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The absolute best keyboard amp for nuanced live digital piano?? Mixers (Analog)
Old 30th August 2008
  #1
Gear Head
 

The absolute best keyboard amp for nuanced live digital piano??

Whoops, should have posted this in the live sound category, but anyway... I have a Roland RD 150 digital piano which sounds good through the head phones. I'd like to be able to hear that nuanced dynamic naturalistic sound when playing out, BUT...
I went to guitar center to try out the supposedly best options in the way of keyboard amps, as well as some PA systems that some people online recommended for keyboard, and was shocked and confused to find that the sound of this equipment (in the thousands of dollars) for naturalistic piano was completely unusable. I have finicky ears but even the guitar center guy had to admit that these things sounded bad to an absurd, unbelievable degree-I mean distorted, abrasive, unbalanced throughout the keyboard's range, with no possibilty of nuanced tone or dynamics. I play singer songwriter stuff in the style of Elton John and Billy Joel and need to get across subtly expressive piano playing and not just pounding. BTW I'd love to know what somebody like Elton would use as I hear he uses digital pianos live these days. Any advice, recommendations or just sympathy for this appalling situation much appreciated.
Also, that's just talking about what I would hear live. Any tips for getting good sound that the audience can hear? Seems like people trying for naturalistic sound from dig pianos in smaller clubs sound tinny. Why should it be so hard to get acceptable sounds from a dig piano anyway, why such a discrepancy between the headphones and what's coming through the amp??
Old 30th August 2008
  #2
Gear Maniac
 

Part of the key is that you MUST have a stereo set-up to get anywhere close to what you're hearing through headphones. I personally use a pair of JBL EON's - 15" drivers. They are powered. Might also check out the upper end Fender Passport, which will be more portable than the JBL's.

Secondly - try patching an EQ into your chain. Scoop out some of the midrange. And, if dynamics are out of control for you - put in a compressor. Try an RNC in supernice mode.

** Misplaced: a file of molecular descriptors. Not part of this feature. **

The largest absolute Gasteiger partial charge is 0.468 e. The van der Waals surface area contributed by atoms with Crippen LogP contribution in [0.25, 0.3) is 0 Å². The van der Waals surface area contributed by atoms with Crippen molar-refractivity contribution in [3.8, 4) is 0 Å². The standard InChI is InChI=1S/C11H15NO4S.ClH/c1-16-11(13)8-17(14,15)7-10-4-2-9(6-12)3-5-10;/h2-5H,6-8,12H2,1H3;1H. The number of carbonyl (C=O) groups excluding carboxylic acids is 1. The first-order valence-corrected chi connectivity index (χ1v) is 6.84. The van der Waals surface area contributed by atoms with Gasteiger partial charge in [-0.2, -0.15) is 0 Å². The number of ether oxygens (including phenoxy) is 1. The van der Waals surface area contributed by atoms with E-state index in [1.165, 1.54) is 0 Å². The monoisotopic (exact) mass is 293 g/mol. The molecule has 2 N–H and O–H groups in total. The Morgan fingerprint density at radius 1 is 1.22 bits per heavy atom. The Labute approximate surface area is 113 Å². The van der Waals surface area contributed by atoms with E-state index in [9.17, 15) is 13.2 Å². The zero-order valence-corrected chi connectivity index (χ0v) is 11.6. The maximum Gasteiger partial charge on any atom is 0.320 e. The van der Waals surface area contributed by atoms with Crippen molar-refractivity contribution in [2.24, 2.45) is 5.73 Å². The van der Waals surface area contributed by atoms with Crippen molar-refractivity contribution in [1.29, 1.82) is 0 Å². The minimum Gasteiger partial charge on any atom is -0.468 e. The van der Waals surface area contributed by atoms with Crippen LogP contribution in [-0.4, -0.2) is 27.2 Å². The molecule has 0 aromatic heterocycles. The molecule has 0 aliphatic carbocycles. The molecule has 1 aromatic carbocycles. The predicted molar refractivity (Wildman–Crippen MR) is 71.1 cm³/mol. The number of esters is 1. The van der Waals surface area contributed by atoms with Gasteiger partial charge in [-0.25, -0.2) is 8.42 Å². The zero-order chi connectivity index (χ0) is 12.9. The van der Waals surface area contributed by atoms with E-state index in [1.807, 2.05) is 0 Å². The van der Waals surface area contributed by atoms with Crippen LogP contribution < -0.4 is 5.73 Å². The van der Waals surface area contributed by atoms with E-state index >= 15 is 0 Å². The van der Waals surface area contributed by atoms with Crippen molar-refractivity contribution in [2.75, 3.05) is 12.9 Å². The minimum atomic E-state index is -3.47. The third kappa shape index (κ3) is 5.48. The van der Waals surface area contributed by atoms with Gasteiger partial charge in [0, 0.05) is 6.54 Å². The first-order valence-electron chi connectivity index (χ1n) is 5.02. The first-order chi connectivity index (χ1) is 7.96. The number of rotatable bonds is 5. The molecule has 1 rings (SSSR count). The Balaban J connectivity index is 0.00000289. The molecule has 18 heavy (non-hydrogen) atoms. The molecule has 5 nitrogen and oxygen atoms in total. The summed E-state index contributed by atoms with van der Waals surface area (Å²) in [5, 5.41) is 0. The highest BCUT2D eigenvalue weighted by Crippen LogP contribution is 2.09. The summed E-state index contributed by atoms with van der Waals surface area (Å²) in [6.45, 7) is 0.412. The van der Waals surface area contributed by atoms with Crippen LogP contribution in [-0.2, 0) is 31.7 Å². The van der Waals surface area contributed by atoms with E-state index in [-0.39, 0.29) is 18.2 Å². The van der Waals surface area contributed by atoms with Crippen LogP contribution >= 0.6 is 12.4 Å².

Old 30th August 2008
  #3
Great tips above! I second all that.

If money is tight and the world wont end without a stereo output, I find the new Hartke KM200 amps are amazing! The aluminum cones can pump too. They go for about 400 or 500 I believe is what I paid for mine.
Old 30th August 2008
  #4
Gear Nut
 

I to use two EON's live although in my case they are 17's. I place them on the floor like fold back wedges. Mine have multiple inputs with individual gain and a eq section so i don't need a keyboard mixer and there is line out for P.A.
Work great and sound good with my Roland CP 33 and VK-7.

pjb
Old 30th August 2008
  #5
Gear Head
 
neilgggg's Avatar
 

a QVC PLX 1804 powering two accugroove tri 112 bass cabinets with Ashly LX308B line mixer is what i recently spent both arms & both legs on.. it sounds better than headphones & loud. --- for a little less i hear two EVSXA360's work well. stike
Old 31st August 2008
  #6
Lives for gear
 

Assuming you are going to send a feed to the FOH mixer, you don't need a lot of volume for your own foldback IF you have small speakers close to your ears.

I personally would avoid large PA type speakers, and go for a pair of small full range speakers on mic stands (or hifi type speaker stands). By placing them close to your ears they are the next best thing to headphones, and spillage and cost and weight are minimised. Some small powered monitor speakers would be fine. There are some ridiculously cheap small hifi setups that would work fine, and be cheap enough not to care if you broke them.

OR - if you need to move a lot of air, EONs or Mackies are good powered PA speakers.
Old 31st August 2008
  #7
Gear Nut
 

I wouldnt go to small.. as a performer it's about being inspired by stage sound.

I find small foldback systems sound small and you can play small.

Gigs do of course differ from size of venue and loudness of FOH. With a powerful monitor system it's always possible to drop the volume back if foldback is messing with FOH.

As a keyboard player it's always nice to have enough reserve to compete with big rig guitar players but lets not go down that one.

pjb
Old 31st August 2008
  #8
Lives for gear
 
PlugHead's Avatar
 

IME,

I agree with a lot written here, tho to my ears, digital pianos sound best through older (tube) amps, such as a Magnatone, or the like - ones that don't accentuate their shrill highs.

An RNC is also a very handy tool on a gig, and can take the 'spikiness' out of digital transients.

If anything, I find the low mids to be unbearable on most digital pianos - cutting 250-300 Hz often clears the mud and helps the band out immensely...
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